Cat lover? US museum explores the power of felines in Ancient Egypt

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A collection of feline artwork is now on display at the Smithsonian Institution’s Arthur M. Sackler Gallery in Washington, DC. (Photos supplied)
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Cats played an important role in Ancient Egyptian imagery.
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Statues of protective lions pre-dated the use of gargoyles, which can be seen throughout Europe.
Updated 03 December 2017
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Cat lover? US museum explores the power of felines in Ancient Egypt

WASHINGTON: Thousands of years ago, cats successfully managed to wrap us around their little paws. Nowhere is this clearer than in Ancient Egyptian art and culture, from paintings of felines to mummified cats buried with their masters’ remains.
In around 1950 BCE, a feline was painted on the back wall of a limestone tomb some 250 kilometers south of Cairo. It is clearly a domestic cat and seems ready to pounce on an approaching field rat. This is first inkling that cats were beginning to gain in stature and prestige in Ancient Egypt.
In the centuries that followed, cats became a fixture of Egyptian paintings and sculptures and were revered as they rose in prominence from rodent killer to eventually gain the stature of a divine being.
A collection of feline artwork is now on display at the Smithsonian Institution’s Arthur M. Sackler Gallery in Washington, DC. “Divine Felines: Cats of Ancient Egypt” is a superb collection that explores feline themes in mythology, kingship and even everyday life.
Images of a mother cat nursing her kittens, or an attentive cat wearing gold earrings, help emphasize felines’ shift from domesticated cats to symbols of divinity in Ancient Egypt.
These now-immortalized Egyptian cats played an important role in Ancient Egyptian imagery for thousands of years and the Smithsonian’s temporary exhibition — most of the cats are on loan from the Brooklyn Museum’s world-famous Egyptian collection — features more than 80 objects that explore both wild and domestic cats, feline deities, mummified cats in burial practices and luxury items decorated with feline imagery.
“This exciting temporary exhibit is devoted to Ancient Egyptian cats, from the time of the pharaohs,” Massumeh Farhad, chief curator of Islamic Art and the Freer/Sackler Galleries for Ancient Near Eastern Art at the Smithsonian Institution, told Arab News during the exhibition’s recent press preview.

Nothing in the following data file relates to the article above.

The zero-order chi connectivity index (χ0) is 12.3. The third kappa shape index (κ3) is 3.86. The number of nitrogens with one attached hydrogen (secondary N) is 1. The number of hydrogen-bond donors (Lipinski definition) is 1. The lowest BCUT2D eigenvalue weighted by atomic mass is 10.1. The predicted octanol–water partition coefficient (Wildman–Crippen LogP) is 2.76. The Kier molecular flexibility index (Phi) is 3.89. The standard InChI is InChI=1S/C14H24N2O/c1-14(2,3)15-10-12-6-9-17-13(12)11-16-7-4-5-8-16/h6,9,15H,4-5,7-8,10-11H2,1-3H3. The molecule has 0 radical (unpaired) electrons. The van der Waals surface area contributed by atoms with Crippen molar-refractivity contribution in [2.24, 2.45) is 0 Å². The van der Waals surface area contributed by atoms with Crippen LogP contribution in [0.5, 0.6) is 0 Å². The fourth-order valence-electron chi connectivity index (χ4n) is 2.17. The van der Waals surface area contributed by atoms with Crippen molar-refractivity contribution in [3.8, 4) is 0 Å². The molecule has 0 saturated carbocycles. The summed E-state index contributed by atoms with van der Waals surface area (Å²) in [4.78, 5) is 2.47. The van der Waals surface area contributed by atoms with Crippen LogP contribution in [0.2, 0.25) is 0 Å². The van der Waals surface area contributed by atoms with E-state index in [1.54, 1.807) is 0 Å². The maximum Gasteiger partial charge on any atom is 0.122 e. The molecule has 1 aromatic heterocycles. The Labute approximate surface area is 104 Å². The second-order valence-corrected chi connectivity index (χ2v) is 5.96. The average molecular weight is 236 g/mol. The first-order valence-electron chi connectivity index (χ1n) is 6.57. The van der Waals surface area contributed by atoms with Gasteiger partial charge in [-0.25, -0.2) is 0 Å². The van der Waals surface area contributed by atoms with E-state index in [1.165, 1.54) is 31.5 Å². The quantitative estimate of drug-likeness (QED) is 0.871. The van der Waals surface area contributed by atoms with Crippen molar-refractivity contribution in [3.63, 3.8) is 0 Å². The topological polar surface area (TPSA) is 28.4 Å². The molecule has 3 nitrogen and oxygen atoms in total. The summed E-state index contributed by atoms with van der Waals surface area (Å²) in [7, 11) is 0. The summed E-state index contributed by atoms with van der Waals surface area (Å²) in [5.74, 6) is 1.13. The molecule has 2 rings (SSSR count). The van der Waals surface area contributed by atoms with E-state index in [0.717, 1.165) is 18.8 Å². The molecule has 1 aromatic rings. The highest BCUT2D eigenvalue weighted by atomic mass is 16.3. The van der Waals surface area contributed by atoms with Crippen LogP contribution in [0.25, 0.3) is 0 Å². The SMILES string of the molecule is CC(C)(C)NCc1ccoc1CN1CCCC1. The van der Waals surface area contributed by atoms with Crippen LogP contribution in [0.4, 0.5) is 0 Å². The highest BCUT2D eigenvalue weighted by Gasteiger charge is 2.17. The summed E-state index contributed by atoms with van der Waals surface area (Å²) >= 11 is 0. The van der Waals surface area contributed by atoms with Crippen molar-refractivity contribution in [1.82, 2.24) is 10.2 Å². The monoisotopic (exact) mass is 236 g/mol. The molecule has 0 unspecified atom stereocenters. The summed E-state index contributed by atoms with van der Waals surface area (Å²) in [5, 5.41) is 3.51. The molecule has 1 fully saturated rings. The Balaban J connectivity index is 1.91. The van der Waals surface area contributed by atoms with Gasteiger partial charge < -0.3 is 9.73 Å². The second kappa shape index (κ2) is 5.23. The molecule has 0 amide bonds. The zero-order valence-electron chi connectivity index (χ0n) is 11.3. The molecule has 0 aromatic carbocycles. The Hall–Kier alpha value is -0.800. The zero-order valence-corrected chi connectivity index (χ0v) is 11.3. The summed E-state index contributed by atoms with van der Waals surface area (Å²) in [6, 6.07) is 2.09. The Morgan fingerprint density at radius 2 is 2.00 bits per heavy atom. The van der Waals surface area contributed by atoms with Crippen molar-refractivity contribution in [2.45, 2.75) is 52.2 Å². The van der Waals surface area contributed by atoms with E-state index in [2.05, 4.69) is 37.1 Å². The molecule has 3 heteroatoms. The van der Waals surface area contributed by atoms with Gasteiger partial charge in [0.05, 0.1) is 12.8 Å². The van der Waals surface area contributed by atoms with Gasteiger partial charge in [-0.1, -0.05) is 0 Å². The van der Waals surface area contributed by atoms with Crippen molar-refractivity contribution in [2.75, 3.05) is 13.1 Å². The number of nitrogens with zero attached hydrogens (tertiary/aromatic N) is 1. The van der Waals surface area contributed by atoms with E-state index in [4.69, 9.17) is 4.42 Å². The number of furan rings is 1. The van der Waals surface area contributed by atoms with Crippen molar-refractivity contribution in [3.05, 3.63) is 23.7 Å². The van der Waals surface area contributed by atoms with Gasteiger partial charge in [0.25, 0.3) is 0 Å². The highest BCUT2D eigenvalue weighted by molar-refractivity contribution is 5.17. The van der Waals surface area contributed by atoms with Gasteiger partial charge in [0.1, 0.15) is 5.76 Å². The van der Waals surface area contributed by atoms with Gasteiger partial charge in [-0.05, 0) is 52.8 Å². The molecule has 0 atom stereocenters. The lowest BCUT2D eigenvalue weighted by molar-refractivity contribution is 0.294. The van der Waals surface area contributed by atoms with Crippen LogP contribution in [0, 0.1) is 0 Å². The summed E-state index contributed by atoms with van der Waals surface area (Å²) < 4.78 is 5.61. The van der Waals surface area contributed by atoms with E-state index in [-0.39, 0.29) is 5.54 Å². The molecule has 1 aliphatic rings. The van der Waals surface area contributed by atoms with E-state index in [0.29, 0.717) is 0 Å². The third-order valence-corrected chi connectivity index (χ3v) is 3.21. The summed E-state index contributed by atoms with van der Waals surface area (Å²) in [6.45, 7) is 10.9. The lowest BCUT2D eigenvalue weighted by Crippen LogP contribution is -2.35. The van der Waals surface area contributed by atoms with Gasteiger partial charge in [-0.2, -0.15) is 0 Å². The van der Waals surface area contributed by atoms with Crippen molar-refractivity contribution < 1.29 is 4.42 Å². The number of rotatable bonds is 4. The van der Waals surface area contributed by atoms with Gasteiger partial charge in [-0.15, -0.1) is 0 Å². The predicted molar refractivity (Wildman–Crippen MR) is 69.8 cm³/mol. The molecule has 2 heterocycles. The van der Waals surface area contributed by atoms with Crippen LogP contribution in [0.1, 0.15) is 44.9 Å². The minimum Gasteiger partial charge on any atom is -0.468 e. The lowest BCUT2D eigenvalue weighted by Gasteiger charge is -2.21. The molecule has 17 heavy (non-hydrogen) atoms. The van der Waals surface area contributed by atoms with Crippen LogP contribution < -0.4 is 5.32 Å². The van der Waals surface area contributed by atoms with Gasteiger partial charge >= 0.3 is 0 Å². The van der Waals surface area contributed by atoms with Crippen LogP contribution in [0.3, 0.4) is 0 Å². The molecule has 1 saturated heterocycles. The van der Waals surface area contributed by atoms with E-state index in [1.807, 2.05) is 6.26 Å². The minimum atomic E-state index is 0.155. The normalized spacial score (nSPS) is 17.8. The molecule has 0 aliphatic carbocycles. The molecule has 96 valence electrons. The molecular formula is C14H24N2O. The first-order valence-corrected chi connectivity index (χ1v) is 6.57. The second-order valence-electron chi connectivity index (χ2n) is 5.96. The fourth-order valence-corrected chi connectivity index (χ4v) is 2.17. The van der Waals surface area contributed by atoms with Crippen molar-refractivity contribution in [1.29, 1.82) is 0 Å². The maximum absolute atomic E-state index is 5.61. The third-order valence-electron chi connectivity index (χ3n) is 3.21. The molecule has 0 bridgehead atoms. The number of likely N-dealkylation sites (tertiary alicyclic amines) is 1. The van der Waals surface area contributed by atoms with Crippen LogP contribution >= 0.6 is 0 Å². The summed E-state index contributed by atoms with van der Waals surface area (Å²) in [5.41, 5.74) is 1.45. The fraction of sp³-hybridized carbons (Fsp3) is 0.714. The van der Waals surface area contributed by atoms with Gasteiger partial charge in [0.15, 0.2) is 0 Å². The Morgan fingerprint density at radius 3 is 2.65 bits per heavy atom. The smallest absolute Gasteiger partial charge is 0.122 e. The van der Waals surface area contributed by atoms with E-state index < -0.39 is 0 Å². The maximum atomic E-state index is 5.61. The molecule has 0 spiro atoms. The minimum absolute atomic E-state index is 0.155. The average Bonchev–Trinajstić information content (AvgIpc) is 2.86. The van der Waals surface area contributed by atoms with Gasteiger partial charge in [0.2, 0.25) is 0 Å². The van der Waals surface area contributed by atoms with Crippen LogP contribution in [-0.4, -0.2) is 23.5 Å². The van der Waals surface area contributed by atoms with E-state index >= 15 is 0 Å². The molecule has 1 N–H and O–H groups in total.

“The reason we became interested in the exhibition is because Mr. Sackler was extremely interested in Egyptian art, so much so that he traveled to Egypt three times during his lifetime.
“Here in the museum, the Islamic galleries promote the theme of ‘engaging in the senses’,” said Farhad. “They examine how sound, sight, taste and touch can affect a person. These senses lead inward to one’s inner senses which one hopes will lead to increased knowledge, memory and understanding.”
Lions and power
Whether hunting for food or protecting their cubs, felines — and most especially lions — captured the imagination of the Ancient Egyptians. They were venerated because of their power, ferocity and speed and also their graceful majesty.
Pharaohs and Egyptian kings used the imagery of felines to convey the divine, along with royalty and superiority.
Many kings felt the need demonstrate their control and superiority over these mighty animals in a bid to demonstrate their strength and dominance over all, including these large felines.
Pharaohs, especially during the New Kingdom period between 1550 BCE to 712 BCE, were displayed on murals as organizing lion hunts and royal places kept captured lions and other large felines in zoo-like enclosures on their palace property.
Image after image displays these powerful symbols throughout the exhibition.
“Look at this large cat with (a) paw over its other paw, it is meant to project confidence,” said Antonietta Catanzariti, the curatorial fellow at the Smithsonian’s Freer and Sackler Galleries. “Think of the lions’ paws you’ve seen on the feet of chairs,” said Catanzariti, “these were a symbol of status that indicated both power and protection for the person sitting in the chair.”
Cats: From amulets to furniture
Images of felines were also used for protection — not only do we see them on furniture, but also on major points of structures. Cats, displayed on jewelry, were even commonly worn as amulets.
Statues of protective lions pre-dated the use of gargoyles, which we would later see on cathedrals throughout Europe. As for amulets, feline figurines were commonly worn in Ancient Egypt by the middle and upper classes, Catanzariti said.